Taiwan’s sovereignty has become an issue of global importance courtesy of Beijing for its impatience toward Hong Kong’s autonomy and its dubious role in the birth and spread of COVID-19.
The novel coronavirus has engulfed the world and experts have deemed it the costliest pandemic in the past 100 years, in terms of loss of human life and economic damage. Its toll on Taiwan has been relatively minor so far, with seven deaths and a slightly muted economy that never entered a recession like in many other nations.
This is in spite of Taiwan being a WHO outcast for at least four years running. The Beijing-dominated organization justified its decision to block Taiwan on the ground that it is not a sovereign state.
However, imagine if Taiwan had been internationally recognized and thus a fully participating WHO member that could have more effectively shared its early warning public health expertise.
It is an understatement to say that sentiment in the West is generally in support of Taiwan. However, when people started to advocate “a nuclear Taiwan,” it was often seen as a sign that anxiety over the nation’s safety has reached a feverish pitch in some quarters. There were reasons for that.
In February last year, Hong Kong authorities introduced extradition amendments that touched off a nearly year-long row that culminated in the Chinese National People’s Congress decision in May to introduce national security legislation for the territory. The legislation is expected to render Hong Kong’s autonomy moot.
Taiwan is thrust to the forefront, guarding the world’s liberal order against an assault from China’s authoritarian hegemony, and Taiwan’s sovereignty has become the focus of international attention.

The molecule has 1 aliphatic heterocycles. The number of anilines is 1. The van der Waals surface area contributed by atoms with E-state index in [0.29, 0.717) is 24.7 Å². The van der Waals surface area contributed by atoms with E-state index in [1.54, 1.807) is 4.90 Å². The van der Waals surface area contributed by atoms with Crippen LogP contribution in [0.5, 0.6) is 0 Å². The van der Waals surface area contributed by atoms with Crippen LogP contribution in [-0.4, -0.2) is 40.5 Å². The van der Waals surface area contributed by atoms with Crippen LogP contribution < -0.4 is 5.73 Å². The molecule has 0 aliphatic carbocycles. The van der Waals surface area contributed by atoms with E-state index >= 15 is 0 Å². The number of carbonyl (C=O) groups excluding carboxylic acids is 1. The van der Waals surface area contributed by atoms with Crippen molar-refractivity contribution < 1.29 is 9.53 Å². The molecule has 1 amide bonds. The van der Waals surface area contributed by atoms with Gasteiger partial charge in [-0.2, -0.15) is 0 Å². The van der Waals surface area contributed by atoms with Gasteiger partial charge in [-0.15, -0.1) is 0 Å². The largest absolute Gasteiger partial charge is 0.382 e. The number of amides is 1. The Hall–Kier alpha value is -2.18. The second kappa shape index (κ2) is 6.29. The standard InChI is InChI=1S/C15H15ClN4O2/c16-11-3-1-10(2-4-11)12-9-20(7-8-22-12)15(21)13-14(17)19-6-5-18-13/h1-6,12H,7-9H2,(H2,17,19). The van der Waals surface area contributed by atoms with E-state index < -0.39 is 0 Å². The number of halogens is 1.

More significantly, Beijing’s move to impose national security legislation on Hong Kong effectively marked its abandonment of the so-called “one country, two systems” framework, leaving Taiwanese with little choice, saying “be a part of China or else.” This reduces the number of viable options for Taiwan to just one, a challenge Taiwanese swiftly answered.
Following on the heels of Beijing’s fateful action, a grassroots movement to recall a Chinese-leaning Kaohsiung mayor attracted an unprecedented 41 percent of eligible voters to come out in favor of removal — the threshold was 25 percent.
The implication was far greater than initially believed, because it might have just pointed the way toward Taiwan independence.
For decades, Washington and the rest of the West have believed that issues surrounding Taiwan were remnants of the Chinese Civil War, a strait jacket Beijing furnished to constrain governments and opinion influencers in the West from arguing against China’s justifications for invading Taiwan.
Yet, the solution to the impasse could very well lie in plain sight: Taiwan’s full democratization.
Claims of sovereignty officially started in 1996 when Taiwanese first voted to directly elect a president. Over the period of nearly a quarter century since, Taiwan’s democracy never ceased to deepen.
The part that stayed out of touch and refused to evolve is the archaic Constitution, which is the single obstacle that stands between Taiwan and the full realization of its democratic potential.
President Tsai Ing-wen (蔡英文) tried to coin a name of “Republic of China Taiwan” and proclaimed the nation factually independent.
Other than soothing people’s yearning for independence, her attempt did little to deter China’s aggression, because unlike true independence where an appropriate name such as “The Republic of Taiwan” would be applied, what she suggested retained too much of “China” to render an invasion completely baseless.
Instead, she has exposed the limit of what the government can do. The government must deal with near-term security first.
On the other hand, as long as there is any thread of “China” attached to the Taiwanese identity, Beijing’s aggression toward Taiwan would never cease, because of its tortured rationale of “it is our sacred obligations to recover all lost territories.”
It is easy to argue that Beijing’s fixation on Taiwan, if not checked now, would become a curse on both nations for generations to come. It also boils down to Taiwan choosing between short-term pain and long-term suffering.
Since Beijing’s recent actions do not leave any room for procrastination, much less wishful thinking, the time is ripe to launch a grassroots movement to replace the Constitution with a new Taiwanese constitution — free of any reference to China.
Huang Jei-hsuan is a Taiwanese American based in the Los Angeles area.
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